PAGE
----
Perfect, therefore, for a programme geared towards those with catwalk taste and high-street cash. Turner is more at ease here than in the BBC2 talk show Lowri, in which she is cast as the shrinking woman's Oprah Winfrey. There, if a guest discusses the death of her husband, you know that behind the sympathetic gaze of the host, she is wondering if the wife's shoes matched her handbag at the funeral. And like Carol Smillie, she is someone who, in times past, would have trodden water in the daytime schedules, where series on DIY and fashion belong. Although these subjects may never return there, at least in an age of multichannels they may one day leave the BBC, and be assigned entire channels to which dedicated followers of thirtysomething fashion will turn,
like pilgrims to Lourdes.
Yet even if one accepts that a programme like Looking Good need only have the content and substance of a pizza flyer, that should at least provide some leeway for innovative production, editing and direction. Even in an age of diminishing budgets. Unfortunately, the show consists entirely of makeovers and comfy sofa chats. Punters are asked if they like their new hairdo the way elderly relatives are asked if they'd like to go into a home. All of which has long since been the stuff of comedy sketches and parodies. So much so, that even the parodies have ceased to be funny. Where does that leave a show like Looking Good?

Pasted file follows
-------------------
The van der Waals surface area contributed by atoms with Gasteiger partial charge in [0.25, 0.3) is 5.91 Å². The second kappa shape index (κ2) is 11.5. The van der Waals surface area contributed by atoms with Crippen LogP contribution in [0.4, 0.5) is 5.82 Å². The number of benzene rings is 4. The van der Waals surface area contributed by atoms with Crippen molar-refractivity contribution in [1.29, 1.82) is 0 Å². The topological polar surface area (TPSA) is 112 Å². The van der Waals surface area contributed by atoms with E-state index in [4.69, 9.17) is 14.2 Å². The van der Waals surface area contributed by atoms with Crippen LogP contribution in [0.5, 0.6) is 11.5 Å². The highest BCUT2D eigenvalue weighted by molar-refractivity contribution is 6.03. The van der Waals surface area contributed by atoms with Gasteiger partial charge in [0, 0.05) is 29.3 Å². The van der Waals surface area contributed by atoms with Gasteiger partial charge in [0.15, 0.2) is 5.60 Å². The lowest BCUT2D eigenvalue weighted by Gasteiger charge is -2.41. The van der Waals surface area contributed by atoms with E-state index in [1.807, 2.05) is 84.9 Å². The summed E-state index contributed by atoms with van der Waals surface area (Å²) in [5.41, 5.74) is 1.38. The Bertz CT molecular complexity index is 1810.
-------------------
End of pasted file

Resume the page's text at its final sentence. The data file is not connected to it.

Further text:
In its initial run it worked, in the eyes of the BBC's commissioning editors because, like Changing Rooms, it was one of the first series that took lifestyle programming into the grown-up world of the evening schedule. Where cookery came and conquered, gardening, decorating and fashion followed. The subjects that once barely warranted a two-minute strand in the morning schedules, suddenly took on the length of a production of the Mahabharata. Last night's programme offered hints on how to dress with the elegance of an Italian woman, how older women can look 10 years younger, and how bachelors can smarten up and get a girlfriend.
Throughout, Turner and her two cohorts skipped like Dorothy and her mates along the yellow brick road. And something from A Chorus Line featured on the soundtrack. The programme has gone down the route that tired TV formats take when irony isn't an option: camp. But the kind of camp that is so bad that Susan Sontag wouldn't have bothered jotting down notes on it.
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